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Slide Rule

The slide rule is extensively used in engineering, science and commerce for rapidly performing calculations involving multiplication and division which have to be accurate to not more than three or four decimal places. It can also be used for such operations such as involution (raising to a power) and evolution (extraction of a root) and for calculations with trigonometric functions (sine, cosine, tangent, cotangent).

In addition to those for general use there are many different types of special-purpose slide rules. What they all have in common is logarithmic scales. The slide rule, also known as a slipstick, is a mechanical analog computer. The slide rule is used primarily for multiplication and division, and also for scientific functions such as roots, logarithms and trigonometry, but does not generally perform addition or subtraction.

To understand how a slide rule works it is essential to know about logarithms. In general, the logarithm of a value a to base b is the exponent n denoting the power to which b must be raised in order to obtain a; i.e., if a=bn , then log ba =n, where a itself is called the antilogarithm. Hence logarithms are exponents. In particular, so-called common, or Briggsian, logarithms are exponents of the base 10, this being the most convenient base for purposes of general computation. (In theory any other base could be adopted for a system of logarithms. Of special important besides common logarithms, are the natural, or naperian, logarithms, which have the value e=2.718 … for their base and are important in higher mathematical analysis).

Since 1=100, 10 = 101, 100=102, 1000=103 etc., the common logarithms of 1,10,100,1000 etc. are equal to 0,1,2,3, etc. This is set forth in Table 1. Any number between 1 and 10 has a logarithm which lies between 0 and 1; numbers between 10 and 100 have logarithms between 1 and 2 etc. Whereas the logarithms of whole powers of 10 are whole numbers, the logarithms of intermediate values are decimal fractions, as exemplified by the logarithms of numbers between 0 and 10 listed in table 2.

When two or more values which are powers of the same base are multiplied, their product is obtained by adding the exponents. For example: 102x105 = 100x1000 =100,000 = 105. Similarly, division is done by subtraction of exponents.

For e.g. 105 /103= 1,00,000 /1000= 100 =102 In general 10m x 10n = 10m+n and 10m/10n =10m-n. Thus multiplication and division can be reduced to the simpler operations of addition and subtraction if, instead of the actual numbers, the logarithms of those numbers are employed. For this purpose the logarithms of the numbers to be multiplied or divided are looked up in suitable tables and are added or subtracted. The result thus obtained is the logarithm of the required answer, which can be looked up (as the antilogarithm) in the same logarithm tables. Example: to calculate 2 x 3 using logarithms: log 2x3 = log 2 + log 3 = 0.301 +0.477 = 0.778; the antilogarithm of 0.778 is 6.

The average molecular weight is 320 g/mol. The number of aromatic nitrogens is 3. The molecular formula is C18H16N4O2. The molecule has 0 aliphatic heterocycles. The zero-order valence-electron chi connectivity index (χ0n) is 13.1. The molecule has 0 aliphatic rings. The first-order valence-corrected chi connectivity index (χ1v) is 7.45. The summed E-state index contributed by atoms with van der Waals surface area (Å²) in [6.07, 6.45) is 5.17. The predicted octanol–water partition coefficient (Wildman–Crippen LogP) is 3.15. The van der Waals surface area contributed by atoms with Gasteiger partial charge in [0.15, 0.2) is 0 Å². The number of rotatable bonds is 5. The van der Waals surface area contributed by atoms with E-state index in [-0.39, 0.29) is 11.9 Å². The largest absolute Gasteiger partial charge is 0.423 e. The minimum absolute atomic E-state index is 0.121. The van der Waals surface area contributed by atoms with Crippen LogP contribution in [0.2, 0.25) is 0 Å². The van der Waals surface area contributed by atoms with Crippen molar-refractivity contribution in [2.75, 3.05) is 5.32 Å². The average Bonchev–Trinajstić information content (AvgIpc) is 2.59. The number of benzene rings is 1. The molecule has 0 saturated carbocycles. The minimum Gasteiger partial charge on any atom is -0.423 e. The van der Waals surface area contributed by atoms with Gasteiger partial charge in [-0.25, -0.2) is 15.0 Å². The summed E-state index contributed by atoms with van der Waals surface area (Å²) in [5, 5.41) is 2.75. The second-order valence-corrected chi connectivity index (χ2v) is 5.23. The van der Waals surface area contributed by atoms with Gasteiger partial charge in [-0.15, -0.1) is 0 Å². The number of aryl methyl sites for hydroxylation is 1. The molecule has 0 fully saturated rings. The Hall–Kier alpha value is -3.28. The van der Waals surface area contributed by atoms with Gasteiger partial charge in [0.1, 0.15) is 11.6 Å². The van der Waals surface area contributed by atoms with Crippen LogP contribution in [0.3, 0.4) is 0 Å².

An ordinary slide rule consists of the actual rule, the slide, and the transparent cursor with a hairline. Various logarithmic scales are engraved on the rule and the slide (Fig.2). When the rule is closed the pairs of scales A and B, and C and D, respectively coincide. The divisions on A and B extend from 1 to 100; those on C and D extend from 1 to 10.

To determine the square of a value, the hairline is moved to that value on Scale C and D, and the square is indicated by the hairline on scale B or A (Fig.3). Square roots are obtained by the reverse procedure (Fig.4). The scale K (above A in Fig.2) gives the cubes of the values on scale D (Fig.3). Conversely, scale D gives the cube roots of the values on K (Fig.4).

For multiplication, the scales C and D are preferably used (Fig.5). It may occur that the slide has to be moved too far to the right to give a reading of the answer. In that case the slide should be moved back to the left until the figure 10 instead of the figure 1 on scale C is opposite the first factor of the multiplication. The result is then obtained in the usual way on scale D, opposite the second factor on scale C. Alternatively, the scales A and B may be used, though with reduced accuracy of the readings.

Division is performed as indicated in Figs 7 and 8. Operations involving both multiplication and division may be carried out in accordance with Fig.9. On a standard slide rule there is, between the scales C and D, another scale, usually marked CI. It gives the reciprocals of the values on scale C (Fig.10). For the values on scale B the scale CI gives the reciprocals of the square roots; for example, a value a on scale B corresponds to 1/va on scale CI. Reciprocals can be used advantageously for multiplying (dividing by the reciprocal value) and also for complex multiplications and divisions involving several factors (Fig.11).